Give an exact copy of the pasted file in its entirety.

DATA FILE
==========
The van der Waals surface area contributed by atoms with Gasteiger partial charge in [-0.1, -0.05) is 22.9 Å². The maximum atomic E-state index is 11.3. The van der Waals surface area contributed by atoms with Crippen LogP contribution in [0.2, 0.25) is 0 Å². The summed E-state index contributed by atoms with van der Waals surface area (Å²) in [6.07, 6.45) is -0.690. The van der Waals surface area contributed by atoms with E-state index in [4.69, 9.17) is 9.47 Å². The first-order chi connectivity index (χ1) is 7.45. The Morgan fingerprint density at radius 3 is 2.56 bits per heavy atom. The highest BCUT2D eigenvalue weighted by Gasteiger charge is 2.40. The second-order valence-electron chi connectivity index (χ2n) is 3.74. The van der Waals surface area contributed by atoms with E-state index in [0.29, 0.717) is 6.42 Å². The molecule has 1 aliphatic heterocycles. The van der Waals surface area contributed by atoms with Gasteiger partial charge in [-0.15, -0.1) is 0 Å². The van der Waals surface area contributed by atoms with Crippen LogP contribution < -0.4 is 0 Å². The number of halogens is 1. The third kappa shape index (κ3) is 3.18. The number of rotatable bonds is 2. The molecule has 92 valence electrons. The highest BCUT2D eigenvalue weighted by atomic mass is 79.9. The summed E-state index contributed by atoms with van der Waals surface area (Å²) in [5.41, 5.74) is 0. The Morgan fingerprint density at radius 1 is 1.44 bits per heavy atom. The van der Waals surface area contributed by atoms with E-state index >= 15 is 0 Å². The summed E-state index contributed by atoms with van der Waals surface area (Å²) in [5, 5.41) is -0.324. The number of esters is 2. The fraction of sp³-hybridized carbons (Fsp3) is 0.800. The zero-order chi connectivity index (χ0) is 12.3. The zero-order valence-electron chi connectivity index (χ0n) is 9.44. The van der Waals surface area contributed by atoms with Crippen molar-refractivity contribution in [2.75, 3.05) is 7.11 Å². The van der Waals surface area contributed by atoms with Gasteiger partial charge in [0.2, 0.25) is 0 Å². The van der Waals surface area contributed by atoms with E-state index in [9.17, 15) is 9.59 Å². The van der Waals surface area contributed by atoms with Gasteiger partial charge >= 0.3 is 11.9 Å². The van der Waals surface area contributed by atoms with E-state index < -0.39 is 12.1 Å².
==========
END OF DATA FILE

The van der Waals surface area contributed by atoms with Gasteiger partial charge in [-0.1, -0.05) is 22.9 Å². The maximum atomic E-state index is 11.3. The van der Waals surface area contributed by atoms with Crippen LogP contribution in [0.2, 0.25) is 0 Å². The summed E-state index contributed by atoms with van der Waals surface area (Å²) in [6.07, 6.45) is -0.690. The van der Waals surface area contributed by atoms with E-state index in [4.69, 9.17) is 9.47 Å². The first-order chi connectivity index (χ1) is 7.45. The Morgan fingerprint density at radius 3 is 2.56 bits per heavy atom. The highest BCUT2D eigenvalue weighted by Gasteiger charge is 2.40. The second-order valence-electron chi connectivity index (χ2n) is 3.74. The van der Waals surface area contributed by atoms with E-state index in [0.29, 0.717) is 6.42 Å². The molecule has 1 aliphatic heterocycles. The van der Waals surface area contributed by atoms with Gasteiger partial charge in [-0.15, -0.1) is 0 Å². The van der Waals surface area contributed by atoms with Crippen LogP contribution < -0.4 is 0 Å². The number of halogens is 1. The third kappa shape index (κ3) is 3.18. The number of rotatable bonds is 2. The molecule has 92 valence electrons. The highest BCUT2D eigenvalue weighted by atomic mass is 79.9. The summed E-state index contributed by atoms with van der Waals surface area (Å²) in [5.41, 5.74) is 0. The Morgan fingerprint density at radius 1 is 1.44 bits per heavy atom. The van der Waals surface area contributed by atoms with E-state index >= 15 is 0 Å². The summed E-state index contributed by atoms with van der Waals surface area (Å²) in [5, 5.41) is -0.324. The number of esters is 2. The fraction of sp³-hybridized carbons (Fsp3) is 0.800. The zero-order chi connectivity index (χ0) is 12.3. The zero-order valence-electron chi connectivity index (χ0n) is 9.44. The van der Waals surface area contributed by atoms with Crippen molar-refractivity contribution in [2.75, 3.05) is 7.11 Å². The van der Waals surface area contributed by atoms with Gasteiger partial charge in [0.2, 0.25) is 0 Å². The van der Waals surface area contributed by atoms with E-state index in [9.17, 15) is 9.59 Å². The van der Waals surface area contributed by atoms with Gasteiger partial charge >= 0.3 is 11.9 Å². The van der Waals surface area contributed by atoms with E-state index < -0.39 is 12.1 Å².